What is claimed is: 1. Apparatus for interiorly coating a pipe line including a pair of plugs of resilient material adapted to be disposed in spaced apart relationship in said pipe line, the diameter of each of said plugs slightly exceeding the internal diam16 eter of the pipe line, each of said plugs comprising an elongated body having on each end thereof a pair of spaced nested expansion cups enlarging towards the ends of said plug, the cups on one end being opposed to the cups on the opposite end of said body, the leading pair of cups / on the trailing plug having perforations extending outwardly through their bases, a guide attached to the front end of each of said plugs, means for introducing a coating composition into said pipe line to fill the space between said plugs, means for introducing air under pressure into said pipe line behind the assembly of plugs to propel the same through said pipe line and variable means for controlling pressure of air in advance of said plug assembly to regulate the rate of speed of said plugs through said pipe line.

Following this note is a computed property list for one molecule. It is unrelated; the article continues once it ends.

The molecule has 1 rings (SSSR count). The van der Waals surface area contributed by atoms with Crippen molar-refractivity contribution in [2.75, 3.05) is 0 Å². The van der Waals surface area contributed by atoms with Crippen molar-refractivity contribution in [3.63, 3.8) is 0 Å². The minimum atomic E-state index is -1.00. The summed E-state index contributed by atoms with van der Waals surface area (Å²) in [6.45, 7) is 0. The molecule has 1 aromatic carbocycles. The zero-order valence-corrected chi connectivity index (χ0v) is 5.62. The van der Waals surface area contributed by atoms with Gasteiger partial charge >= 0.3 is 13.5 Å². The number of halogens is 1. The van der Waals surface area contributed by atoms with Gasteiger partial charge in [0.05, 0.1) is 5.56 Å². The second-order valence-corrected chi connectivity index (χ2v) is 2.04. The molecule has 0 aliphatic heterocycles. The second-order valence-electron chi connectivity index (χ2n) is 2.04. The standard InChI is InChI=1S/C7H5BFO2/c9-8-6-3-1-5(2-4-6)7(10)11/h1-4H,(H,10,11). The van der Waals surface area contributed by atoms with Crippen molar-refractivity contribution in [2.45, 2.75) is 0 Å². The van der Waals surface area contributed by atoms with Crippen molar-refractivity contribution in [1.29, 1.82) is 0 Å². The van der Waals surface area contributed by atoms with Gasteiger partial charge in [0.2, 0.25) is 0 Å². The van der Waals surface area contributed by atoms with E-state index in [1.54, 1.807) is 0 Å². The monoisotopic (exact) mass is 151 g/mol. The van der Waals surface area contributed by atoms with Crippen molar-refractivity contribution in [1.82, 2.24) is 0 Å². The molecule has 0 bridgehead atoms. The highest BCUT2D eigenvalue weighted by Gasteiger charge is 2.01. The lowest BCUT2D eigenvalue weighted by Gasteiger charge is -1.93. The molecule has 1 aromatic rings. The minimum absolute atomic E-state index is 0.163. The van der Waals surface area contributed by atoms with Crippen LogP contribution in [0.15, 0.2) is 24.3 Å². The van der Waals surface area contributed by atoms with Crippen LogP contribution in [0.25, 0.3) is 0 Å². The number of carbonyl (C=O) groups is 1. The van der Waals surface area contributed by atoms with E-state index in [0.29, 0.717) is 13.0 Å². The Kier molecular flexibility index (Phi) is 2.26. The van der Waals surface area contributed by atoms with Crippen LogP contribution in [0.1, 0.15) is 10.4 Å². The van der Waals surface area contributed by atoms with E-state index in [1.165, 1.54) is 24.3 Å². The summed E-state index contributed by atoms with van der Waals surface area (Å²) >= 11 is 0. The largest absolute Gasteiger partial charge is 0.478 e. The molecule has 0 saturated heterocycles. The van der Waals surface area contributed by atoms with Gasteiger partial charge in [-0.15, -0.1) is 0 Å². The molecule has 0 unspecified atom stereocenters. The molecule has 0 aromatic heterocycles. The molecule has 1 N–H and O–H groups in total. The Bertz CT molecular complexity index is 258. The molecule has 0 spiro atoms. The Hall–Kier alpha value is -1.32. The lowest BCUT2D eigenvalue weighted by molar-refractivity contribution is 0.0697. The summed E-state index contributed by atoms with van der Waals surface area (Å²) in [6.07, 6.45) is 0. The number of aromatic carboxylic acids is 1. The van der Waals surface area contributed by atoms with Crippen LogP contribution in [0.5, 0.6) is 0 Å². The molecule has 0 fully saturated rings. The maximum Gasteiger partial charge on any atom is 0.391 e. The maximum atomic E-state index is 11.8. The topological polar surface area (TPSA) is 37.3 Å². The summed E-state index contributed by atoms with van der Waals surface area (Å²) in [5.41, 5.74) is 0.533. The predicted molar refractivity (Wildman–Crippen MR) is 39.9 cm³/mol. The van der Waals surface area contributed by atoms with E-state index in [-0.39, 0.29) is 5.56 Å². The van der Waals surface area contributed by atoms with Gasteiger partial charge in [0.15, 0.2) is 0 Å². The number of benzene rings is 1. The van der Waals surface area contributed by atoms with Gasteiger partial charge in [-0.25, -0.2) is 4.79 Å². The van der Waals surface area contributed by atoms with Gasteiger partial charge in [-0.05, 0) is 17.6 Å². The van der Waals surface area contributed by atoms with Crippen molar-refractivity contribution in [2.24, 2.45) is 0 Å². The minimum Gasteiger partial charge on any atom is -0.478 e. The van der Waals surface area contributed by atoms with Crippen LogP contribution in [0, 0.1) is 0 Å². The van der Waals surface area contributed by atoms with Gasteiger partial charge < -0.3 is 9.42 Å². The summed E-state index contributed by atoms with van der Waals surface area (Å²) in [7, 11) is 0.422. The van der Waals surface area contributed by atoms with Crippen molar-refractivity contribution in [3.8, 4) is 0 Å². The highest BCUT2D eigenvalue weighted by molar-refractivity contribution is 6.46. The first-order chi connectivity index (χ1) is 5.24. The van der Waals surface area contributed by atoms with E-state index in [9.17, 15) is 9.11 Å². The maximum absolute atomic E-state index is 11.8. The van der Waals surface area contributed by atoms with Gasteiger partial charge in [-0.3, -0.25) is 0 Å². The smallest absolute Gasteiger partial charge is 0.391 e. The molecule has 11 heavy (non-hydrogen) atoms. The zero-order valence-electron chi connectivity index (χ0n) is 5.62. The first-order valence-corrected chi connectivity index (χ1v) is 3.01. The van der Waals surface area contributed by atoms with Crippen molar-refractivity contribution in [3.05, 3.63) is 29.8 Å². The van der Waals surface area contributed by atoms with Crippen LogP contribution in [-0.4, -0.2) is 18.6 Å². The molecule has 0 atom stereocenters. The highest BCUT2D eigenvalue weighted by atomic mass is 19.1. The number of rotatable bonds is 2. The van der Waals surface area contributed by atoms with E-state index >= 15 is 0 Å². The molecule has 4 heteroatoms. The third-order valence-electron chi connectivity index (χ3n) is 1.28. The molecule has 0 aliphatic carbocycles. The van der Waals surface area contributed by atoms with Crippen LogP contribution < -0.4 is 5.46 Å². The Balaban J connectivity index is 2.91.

2. Apparatus for painting the interior of pipe line to resist rust and corrosion, comprising a lead plug and a trailing plug adapted to be disposed in spaced apart relationship in said pipe line, the diameter of each of said plugs slightly exceeding the internal diameter of the pipe line, each of said plugs consisting of an elongated rubber body, tandem space nested expansion cups formed on each end of said body in reverse relationship enlarging towards the ends of said plug, the confronting cups on opposed plugs defining annular paint distributing chambers, the companion cups on the trailing plug serving as spreading and wiping flanges, the leading pair of cups on the trailing plug having perforations extending outwardly through their bases, means for introducing paint into said pipe line to fill the space between said plugs, means for introducing air i0 under pressure behind said trailing plug to drive said plugs through said pipe line to thereby distribute said paint on the inner surface thereof and variable means for regulating the rate of speed of said plugs through said pipe line. 5 3. Apparatus for coating the interior of a gas and oil transporting line with paint, comprising a detachable pup joint at each end of said line, an air pressure inlet in the end of each of said joints, a paint inlet and air bleeder valve inter0 mediate the ends of each of said joints, a rubber plug having opposed spaced nested expansion cups enlarging towards the ends of the plug disposed initially in one of said pup joints, the diameter of said plug slightly exceeding the s diameter of the pipe line; an analogous plug in said transport line in spaced relation to said first plug, the leading cups on the first mentioned plug having perforations extending outwardly through their bases, means for introducing paint into said ) pup joint between said plugs and means for inJecting air under pressure into the inlet of one of said pup joints to propel said plugs through said line at a rate of speed dependent upon air pressure in said line in advance of said plugs and I controlled at the other of said pup Joints, 4. Apparatus for painting the interior of pipe line comprising a pup joint at each end of said pipe line, a trailer plug disposed initially in one of said pup joints, the diameter of said plug slightly exceeding the diameter of the pipe line, a companion lead plug disposed in said pipe line in spaced relation to said first plug, each of said plugs having opposed spaced nested expansion cups thereon.enlarging towards the ends of the plug; the leading cups of the trailing plug having perforations extending outwardly through their bases, means for introducing paint into the first of said pup joints to fill the space between said plugs, means for introducing air under pressure into said first pup joint behind said trailer plug to advance the latter, said paint and said lead plug through said pipe line whereby certain of said cups will distribute and spread said paint on the inner surface of said pipe line and variable means at the other of said pup joints for regulating the rate of speed of said plugs through said pipe line.